post #9 of 26
Thread Starter 
Dont caps have a resistance too ? If i were to put a cap after the output ?
post #10 of 26
putting a cap in series would be kinda pointless.. it'd remove all your DC component from the power supply =p
putting it to ground would act as smoothing ripple.. that'd be bad

Yes the cap has a resistance, it's theoretically infinite.

I'd suggest a simpe LM317 circiut
post #11 of 26
i think you're over complicating this. what regulator are you planning on using? a 7812 will regulate down to 12v and has a maximum input of 35v. its a fixed terminal regulator, only needs a couple of caps on either side of it and is dirt cheap. similarly, the other regulator people have mentioned already will take an input voltage of up to 40v and regulate it down to whatever you need. slightly more complex, but not by much. both should be easily and cheaply attainable.
post #12 of 26
Glancing around the rest of head-fi, it seems you might be wanting to use this for a CMOY, is that right?

This is a bit of an overkill for a CMOY. Any typical 12V wall-wart putting out 200mA is even overkill for a CMOY, which needs a few dozen mA, if that.

SOund quality on a CMOY also seems sufficiently low enough that there'd be diminishing or no return on a fancy regulator either, it would be quick and easy to just throw an LM317 behind a smaller wart and reuse your nicer and higher current parts for some other project.

Given how little current you're pulling, I'd just put an LM7815 in front of the 2nd regulator, use a different power supply or different regulator.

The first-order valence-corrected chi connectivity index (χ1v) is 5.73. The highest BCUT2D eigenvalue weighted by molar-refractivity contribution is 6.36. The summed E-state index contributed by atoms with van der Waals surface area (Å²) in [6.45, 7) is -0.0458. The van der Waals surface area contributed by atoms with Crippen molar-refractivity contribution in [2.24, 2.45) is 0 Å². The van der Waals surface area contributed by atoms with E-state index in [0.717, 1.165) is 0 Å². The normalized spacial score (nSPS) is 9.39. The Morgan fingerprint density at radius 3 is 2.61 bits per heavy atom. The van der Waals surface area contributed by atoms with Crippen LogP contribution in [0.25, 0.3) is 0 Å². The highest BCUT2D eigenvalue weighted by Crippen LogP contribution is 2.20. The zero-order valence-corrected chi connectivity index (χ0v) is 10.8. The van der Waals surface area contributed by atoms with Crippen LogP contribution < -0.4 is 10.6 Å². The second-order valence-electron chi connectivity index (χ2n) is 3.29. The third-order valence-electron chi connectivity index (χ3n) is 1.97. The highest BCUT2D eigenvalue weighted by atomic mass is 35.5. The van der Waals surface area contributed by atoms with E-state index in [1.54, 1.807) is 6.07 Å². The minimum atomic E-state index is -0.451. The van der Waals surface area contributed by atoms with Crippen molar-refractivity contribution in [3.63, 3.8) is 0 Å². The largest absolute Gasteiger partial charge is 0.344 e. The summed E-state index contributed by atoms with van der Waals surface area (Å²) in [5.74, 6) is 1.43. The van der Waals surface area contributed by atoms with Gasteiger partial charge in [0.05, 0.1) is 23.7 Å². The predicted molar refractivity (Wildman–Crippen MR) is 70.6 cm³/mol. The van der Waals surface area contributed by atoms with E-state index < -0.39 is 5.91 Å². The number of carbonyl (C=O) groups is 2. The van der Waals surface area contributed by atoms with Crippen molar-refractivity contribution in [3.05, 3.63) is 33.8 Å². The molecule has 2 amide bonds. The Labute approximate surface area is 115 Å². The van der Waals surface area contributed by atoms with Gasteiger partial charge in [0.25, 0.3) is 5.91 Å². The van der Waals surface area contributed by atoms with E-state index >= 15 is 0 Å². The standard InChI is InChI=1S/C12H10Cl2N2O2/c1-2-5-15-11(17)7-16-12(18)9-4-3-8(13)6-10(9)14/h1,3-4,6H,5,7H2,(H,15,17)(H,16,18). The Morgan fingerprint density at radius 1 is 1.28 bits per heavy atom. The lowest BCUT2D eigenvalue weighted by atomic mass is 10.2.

With the regulator you have now, with it's max input of 16V, it's not really as useful for headamp projects, as post-regulated it'll be under 15V at best, with many people quickly wanting to go higher than 15V on more advanced projects. You could get by with sub-6V on a CMOY though, how low depending on the opamp- I dont' mean to imply otherwise.

Edit: Above should read "... could get by with sub-16V", not sub-6V.
post #13 of 26
Thread Starter 
Its an Analog Devices 3367 Voltage Regulator with max safe input voltage of 16.5V.Not 16v
I was thinking,maybe it is safe to connect with dropping teh input voltage since under actual working conditions of cmoy,surely the output of the adapter would output less than 17V right ?
post #14 of 26
Not much less, CMOY just isn't but a trivial load on a 2.5A transformer.
post #15 of 26
Thread Starter 
Quote:
Originally Posted by mono
With the regulator you have now, with it's max input of 16V, it's not really as useful for headamp projects, as post-regulated it'll be under 15V at best, with many people quickly wanting to go higher than 15V on more advanced projects. You could get by with sub-6V on a CMOY though, how low depending on the opamp- I dont' mean to imply otherwise.
So is about 15v too less for the cmoy ?